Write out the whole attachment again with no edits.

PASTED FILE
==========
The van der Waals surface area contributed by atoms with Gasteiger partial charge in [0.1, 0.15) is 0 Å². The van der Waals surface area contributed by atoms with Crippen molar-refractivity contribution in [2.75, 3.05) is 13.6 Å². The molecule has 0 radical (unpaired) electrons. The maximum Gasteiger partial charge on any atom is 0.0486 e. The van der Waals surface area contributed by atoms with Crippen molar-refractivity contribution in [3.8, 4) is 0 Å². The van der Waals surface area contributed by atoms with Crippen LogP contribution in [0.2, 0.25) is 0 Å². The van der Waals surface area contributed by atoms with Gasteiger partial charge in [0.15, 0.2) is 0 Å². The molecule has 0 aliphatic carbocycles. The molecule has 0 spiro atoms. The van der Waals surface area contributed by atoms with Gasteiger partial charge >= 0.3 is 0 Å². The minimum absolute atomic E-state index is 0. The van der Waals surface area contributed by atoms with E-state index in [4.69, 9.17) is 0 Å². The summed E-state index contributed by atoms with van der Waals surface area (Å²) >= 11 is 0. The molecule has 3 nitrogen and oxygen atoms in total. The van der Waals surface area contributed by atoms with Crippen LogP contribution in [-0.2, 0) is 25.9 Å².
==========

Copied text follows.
The van der Waals surface area contributed by atoms with Gasteiger partial charge in [0.1, 0.15) is 0 Å². The van der Waals surface area contributed by atoms with Crippen molar-refractivity contribution in [2.75, 3.05) is 13.6 Å². The molecule has 0 radical (unpaired) electrons. The maximum Gasteiger partial charge on any atom is 0.0486 e. The van der Waals surface area contributed by atoms with Crippen molar-refractivity contribution in [3.8, 4) is 0 Å². The van der Waals surface area contributed by atoms with Crippen LogP contribution in [0.2, 0.25) is 0 Å². The van der Waals surface area contributed by atoms with Gasteiger partial charge in [0.15, 0.2) is 0 Å². The molecule has 0 aliphatic carbocycles. The molecule has 0 spiro atoms. The van der Waals surface area contributed by atoms with Gasteiger partial charge >= 0.3 is 0 Å². The minimum absolute atomic E-state index is 0. The van der Waals surface area contributed by atoms with E-state index in [4.69, 9.17) is 0 Å². The summed E-state index contributed by atoms with van der Waals surface area (Å²) >= 11 is 0. The molecule has 3 nitrogen and oxygen atoms in total. The van der Waals surface area contributed by atoms with Crippen LogP contribution in [-0.2, 0) is 25.9 Å².